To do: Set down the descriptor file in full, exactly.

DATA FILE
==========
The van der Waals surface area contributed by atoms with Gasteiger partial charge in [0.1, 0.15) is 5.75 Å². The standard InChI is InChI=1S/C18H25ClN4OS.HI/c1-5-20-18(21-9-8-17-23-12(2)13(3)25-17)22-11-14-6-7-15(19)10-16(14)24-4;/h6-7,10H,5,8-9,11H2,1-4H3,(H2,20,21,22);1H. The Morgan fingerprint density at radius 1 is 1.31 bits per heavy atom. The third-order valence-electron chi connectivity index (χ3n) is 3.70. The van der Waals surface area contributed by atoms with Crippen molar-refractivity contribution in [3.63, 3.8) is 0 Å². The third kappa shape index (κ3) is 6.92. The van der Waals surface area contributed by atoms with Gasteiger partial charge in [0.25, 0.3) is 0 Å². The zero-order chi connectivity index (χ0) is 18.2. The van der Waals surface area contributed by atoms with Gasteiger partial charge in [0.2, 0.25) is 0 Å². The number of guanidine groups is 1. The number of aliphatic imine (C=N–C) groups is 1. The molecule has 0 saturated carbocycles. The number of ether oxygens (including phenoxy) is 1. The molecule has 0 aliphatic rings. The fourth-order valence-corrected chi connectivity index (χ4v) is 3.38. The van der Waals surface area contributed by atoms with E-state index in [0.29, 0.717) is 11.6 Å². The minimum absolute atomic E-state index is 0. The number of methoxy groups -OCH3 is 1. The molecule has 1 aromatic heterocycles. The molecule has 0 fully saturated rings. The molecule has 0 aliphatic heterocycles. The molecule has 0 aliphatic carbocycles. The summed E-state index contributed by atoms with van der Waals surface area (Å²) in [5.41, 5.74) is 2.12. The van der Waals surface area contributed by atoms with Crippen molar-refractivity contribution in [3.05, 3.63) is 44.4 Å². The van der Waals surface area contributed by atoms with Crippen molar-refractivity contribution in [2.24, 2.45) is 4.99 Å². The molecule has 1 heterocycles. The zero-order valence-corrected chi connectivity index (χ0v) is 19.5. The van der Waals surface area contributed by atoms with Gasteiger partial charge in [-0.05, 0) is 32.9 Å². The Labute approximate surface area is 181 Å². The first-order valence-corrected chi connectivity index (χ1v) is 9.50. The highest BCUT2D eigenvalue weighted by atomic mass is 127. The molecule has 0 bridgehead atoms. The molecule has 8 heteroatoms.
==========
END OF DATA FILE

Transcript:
The van der Waals surface area contributed by atoms with Gasteiger partial charge in [0.1, 0.15) is 5.75 Å². The standard InChI is InChI=1S/C18H25ClN4OS.HI/c1-5-20-18(21-9-8-17-23-12(2)13(3)25-17)22-11-14-6-7-15(19)10-16(14)24-4;/h6-7,10H,5,8-9,11H2,1-4H3,(H2,20,21,22);1H. The Morgan fingerprint density at radius 1 is 1.31 bits per heavy atom. The third-order valence-electron chi connectivity index (χ3n) is 3.70. The van der Waals surface area contributed by atoms with Crippen molar-refractivity contribution in [3.63, 3.8) is 0 Å². The third kappa shape index (κ3) is 6.92. The van der Waals surface area contributed by atoms with Gasteiger partial charge in [0.25, 0.3) is 0 Å². The zero-order chi connectivity index (χ0) is 18.2. The van der Waals surface area contributed by atoms with Gasteiger partial charge in [0.2, 0.25) is 0 Å². The number of guanidine groups is 1. The number of aliphatic imine (C=N–C) groups is 1. The molecule has 0 saturated carbocycles. The number of ether oxygens (including phenoxy) is 1. The molecule has 0 aliphatic rings. The fourth-order valence-corrected chi connectivity index (χ4v) is 3.38. The van der Waals surface area contributed by atoms with E-state index in [0.29, 0.717) is 11.6 Å². The minimum absolute atomic E-state index is 0. The number of methoxy groups -OCH3 is 1. The molecule has 1 aromatic heterocycles. The molecule has 0 fully saturated rings. The molecule has 0 aliphatic heterocycles. The molecule has 0 aliphatic carbocycles. The summed E-state index contributed by atoms with van der Waals surface area (Å²) in [5.41, 5.74) is 2.12. The van der Waals surface area contributed by atoms with Crippen molar-refractivity contribution in [3.05, 3.63) is 44.4 Å². The van der Waals surface area contributed by atoms with Crippen molar-refractivity contribution in [2.24, 2.45) is 4.99 Å². The molecule has 1 heterocycles. The zero-order valence-corrected chi connectivity index (χ0v) is 19.5. The van der Waals surface area contributed by atoms with Gasteiger partial charge in [-0.05, 0) is 32.9 Å². The Labute approximate surface area is 181 Å². The first-order valence-corrected chi connectivity index (χ1v) is 9.50. The highest BCUT2D eigenvalue weighted by atomic mass is 127. The molecule has 0 bridgehead atoms. The molecule has 8 heteroatoms.